This is a question out of curiosity rather than a problem as I am not the most experienced with raster datasets and I wonder if there is a better solution to my current approach. I am trying create a new raster dataset based off the conditions of two raster datasets. i.e. if population size <100 and mean age <10, reclassify to value 1. Now the issue is not creating a conditional statement but if there are several possible categories - say 49, that would require 49 multiple conditional statements. For example:

OutRas = Con((pop_ras < 100) & (age_ras < 10), 1, Con(pop_ras > 100) & ((pop_ras < 200) & (age_ras  < 10), 2, ..., 0))

At the moment I use the following procedure:

1) reclassify population into 7 categories

2) reclassify age into 7 categories

3) add age and population (to create 49 classes)

This approach would require 3 geoprocessing steps as opposed to one but require considerable less time scripting. I feel that there might be a simpler solution that I am not realization (perhaps a lookup table, SQL). Any thoughts? ideas? Which method is better - speed?

  • I don't follow: 49 conditional statements is (at least) 49 geoprocessing steps, not one. How do you solve this problem with fewer than three grid operations?
    – whuber
    Dec 2, 2011 at 2:18
  • This would be a good question for the r-geo-sig.
    – Brad Nesom
    Dec 2, 2011 at 3:12
  • sorry - stat.ethz.ch/mailman/listinfo/r-sig-geo
    – Brad Nesom
    Dec 2, 2011 at 3:29
  • @whuber What I meant is the use of 49 conditional statements within one function line. See under multiple conditional statements at help.arcgis.com/en/arcgisdesktop/10.0/help/index.html#//…
    – GeoPy
    Dec 2, 2011 at 8:50
  • The example you have included helps me understand what you mean, thanks. I just want to point out how inefficient this is: each of the terms, such as "pop_ras < 100", requires an entire grid operation, and each of the conjunctions, such as "&", requires another, and so does each "Con". That potentially has you doing hundreds of grid operations in order to achieve something that can be done in three operations: two reclassifications and a 'combine' (your step 3). Moreover, what's simple for ArcGIS is also simple and clear to code, which is more reliable and maintainable.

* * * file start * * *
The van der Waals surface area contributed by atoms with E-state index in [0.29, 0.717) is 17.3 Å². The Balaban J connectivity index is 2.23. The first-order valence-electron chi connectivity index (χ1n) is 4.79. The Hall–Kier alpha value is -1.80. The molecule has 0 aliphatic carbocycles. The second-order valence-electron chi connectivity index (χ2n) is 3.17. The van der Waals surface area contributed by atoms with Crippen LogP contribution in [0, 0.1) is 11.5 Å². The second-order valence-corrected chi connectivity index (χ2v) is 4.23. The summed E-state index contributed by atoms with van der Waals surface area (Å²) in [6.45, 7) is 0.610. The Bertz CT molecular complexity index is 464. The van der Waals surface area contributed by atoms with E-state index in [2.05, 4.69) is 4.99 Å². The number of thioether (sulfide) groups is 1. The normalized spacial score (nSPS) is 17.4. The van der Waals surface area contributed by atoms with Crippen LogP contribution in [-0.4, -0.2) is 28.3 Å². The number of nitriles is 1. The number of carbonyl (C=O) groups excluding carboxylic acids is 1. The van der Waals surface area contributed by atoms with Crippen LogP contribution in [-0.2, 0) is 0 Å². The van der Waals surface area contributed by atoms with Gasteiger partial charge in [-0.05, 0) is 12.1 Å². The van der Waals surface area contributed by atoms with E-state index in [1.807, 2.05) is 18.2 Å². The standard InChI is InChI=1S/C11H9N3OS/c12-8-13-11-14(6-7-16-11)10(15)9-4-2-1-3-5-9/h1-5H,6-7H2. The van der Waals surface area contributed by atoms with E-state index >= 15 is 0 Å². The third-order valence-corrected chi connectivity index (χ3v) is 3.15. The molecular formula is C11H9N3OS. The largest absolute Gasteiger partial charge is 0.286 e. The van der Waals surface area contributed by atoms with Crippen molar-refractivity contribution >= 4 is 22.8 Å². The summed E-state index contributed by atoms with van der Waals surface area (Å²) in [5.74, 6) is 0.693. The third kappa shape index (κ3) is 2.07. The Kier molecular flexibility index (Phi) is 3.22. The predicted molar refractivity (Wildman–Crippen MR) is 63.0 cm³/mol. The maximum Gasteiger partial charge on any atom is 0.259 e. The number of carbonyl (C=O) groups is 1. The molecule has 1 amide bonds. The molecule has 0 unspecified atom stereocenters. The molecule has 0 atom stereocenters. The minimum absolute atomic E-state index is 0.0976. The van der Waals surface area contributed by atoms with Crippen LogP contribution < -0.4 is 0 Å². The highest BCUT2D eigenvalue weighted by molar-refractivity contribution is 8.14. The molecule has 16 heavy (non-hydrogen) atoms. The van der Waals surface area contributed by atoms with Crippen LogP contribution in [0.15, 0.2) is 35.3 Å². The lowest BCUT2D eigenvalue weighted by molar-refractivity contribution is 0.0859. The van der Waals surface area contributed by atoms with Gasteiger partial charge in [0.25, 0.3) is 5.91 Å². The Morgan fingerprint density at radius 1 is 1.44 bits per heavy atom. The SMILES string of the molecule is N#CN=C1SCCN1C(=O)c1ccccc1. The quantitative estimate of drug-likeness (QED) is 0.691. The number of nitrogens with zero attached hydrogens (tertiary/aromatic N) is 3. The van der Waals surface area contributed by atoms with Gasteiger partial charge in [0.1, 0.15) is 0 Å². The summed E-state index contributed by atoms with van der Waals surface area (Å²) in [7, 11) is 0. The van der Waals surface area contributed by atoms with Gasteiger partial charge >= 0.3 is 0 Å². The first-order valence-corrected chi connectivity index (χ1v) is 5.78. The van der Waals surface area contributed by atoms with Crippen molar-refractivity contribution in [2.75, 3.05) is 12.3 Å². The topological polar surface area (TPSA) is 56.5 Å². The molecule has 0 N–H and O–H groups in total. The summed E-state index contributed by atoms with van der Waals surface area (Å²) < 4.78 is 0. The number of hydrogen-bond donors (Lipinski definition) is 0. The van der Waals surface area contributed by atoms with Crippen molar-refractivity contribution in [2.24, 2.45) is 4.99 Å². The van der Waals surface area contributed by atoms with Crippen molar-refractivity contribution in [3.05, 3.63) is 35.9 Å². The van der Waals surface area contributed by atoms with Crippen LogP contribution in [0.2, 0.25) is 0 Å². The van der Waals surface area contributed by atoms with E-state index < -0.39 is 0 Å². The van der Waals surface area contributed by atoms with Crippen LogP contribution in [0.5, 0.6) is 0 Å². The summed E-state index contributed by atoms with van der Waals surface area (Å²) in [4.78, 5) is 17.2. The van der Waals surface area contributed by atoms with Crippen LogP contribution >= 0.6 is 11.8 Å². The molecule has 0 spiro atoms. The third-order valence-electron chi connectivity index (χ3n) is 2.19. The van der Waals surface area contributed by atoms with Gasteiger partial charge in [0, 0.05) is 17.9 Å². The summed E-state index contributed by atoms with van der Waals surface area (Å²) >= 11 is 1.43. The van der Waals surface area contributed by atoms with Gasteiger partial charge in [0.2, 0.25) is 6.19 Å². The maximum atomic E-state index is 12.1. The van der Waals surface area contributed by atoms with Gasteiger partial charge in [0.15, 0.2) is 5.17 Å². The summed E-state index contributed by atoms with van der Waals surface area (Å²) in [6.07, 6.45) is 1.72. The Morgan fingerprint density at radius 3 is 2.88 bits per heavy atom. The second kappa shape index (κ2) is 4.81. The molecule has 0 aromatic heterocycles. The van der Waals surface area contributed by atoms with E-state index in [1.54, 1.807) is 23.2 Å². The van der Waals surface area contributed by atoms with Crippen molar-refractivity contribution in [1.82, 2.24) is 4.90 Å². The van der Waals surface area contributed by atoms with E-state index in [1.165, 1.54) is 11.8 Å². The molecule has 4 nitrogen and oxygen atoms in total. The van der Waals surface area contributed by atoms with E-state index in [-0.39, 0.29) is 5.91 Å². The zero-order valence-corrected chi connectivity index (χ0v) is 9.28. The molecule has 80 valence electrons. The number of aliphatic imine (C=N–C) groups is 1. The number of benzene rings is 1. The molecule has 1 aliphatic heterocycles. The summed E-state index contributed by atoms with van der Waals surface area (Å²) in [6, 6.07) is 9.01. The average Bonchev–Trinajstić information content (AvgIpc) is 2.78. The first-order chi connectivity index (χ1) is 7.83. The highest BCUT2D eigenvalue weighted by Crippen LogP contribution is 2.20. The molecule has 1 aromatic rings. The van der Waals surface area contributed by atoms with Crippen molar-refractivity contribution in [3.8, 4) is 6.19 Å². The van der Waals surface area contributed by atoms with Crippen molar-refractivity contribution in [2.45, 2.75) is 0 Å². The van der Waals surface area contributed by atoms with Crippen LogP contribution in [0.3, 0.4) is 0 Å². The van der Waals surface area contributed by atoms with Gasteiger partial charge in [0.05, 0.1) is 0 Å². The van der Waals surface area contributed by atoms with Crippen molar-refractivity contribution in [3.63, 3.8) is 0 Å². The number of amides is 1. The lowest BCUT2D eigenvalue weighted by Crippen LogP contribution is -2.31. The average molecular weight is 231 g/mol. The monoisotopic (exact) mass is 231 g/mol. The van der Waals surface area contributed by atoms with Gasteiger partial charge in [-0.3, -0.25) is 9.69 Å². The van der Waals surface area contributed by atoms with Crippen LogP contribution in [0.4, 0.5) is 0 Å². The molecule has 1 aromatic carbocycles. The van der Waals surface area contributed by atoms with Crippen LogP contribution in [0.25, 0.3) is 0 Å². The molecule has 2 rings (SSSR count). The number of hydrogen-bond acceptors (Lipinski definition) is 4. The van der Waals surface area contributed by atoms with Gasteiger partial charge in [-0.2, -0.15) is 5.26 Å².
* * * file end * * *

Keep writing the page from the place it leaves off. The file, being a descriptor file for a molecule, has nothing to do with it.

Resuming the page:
– whuber
    Dec 2, 2011 at 14:50

1 Answer 1


Use the actual COMBINE tool on your original rasters (which must be integer values): http://help.arcgis.com/en/arcgisdesktop/10.0/help/index.html#/Combine/009z0000007r000000/. @whuber is correct in that you don't want to be performing multiple raster calculations when it is more efficient to apply SQLs to the combined raster attribute table. The beauty of this approach is that you can apply many different selections/queries (as well as categorical classification schemes to the population and age data) to the combine table (without having to wait for the raster calculations each time).

  • Thanks Charlene that is one solution that can be applied and I agree that it has its benefits over map algebra... The only issue is when reclassification of those at a later date (i.e. combine certain scenarios) when the assigned unique values is slightly different for each analysis - for example one raster grid does not have any age < 10 etc...
    – GeoPy
    Dec 3, 2011 at 15:01

Your Answer

By clicking “Post Your Answer”, you agree to our terms of service, privacy policy and cookie policy

Not the answer you're looking for? Browse other questions tagged or ask your own question.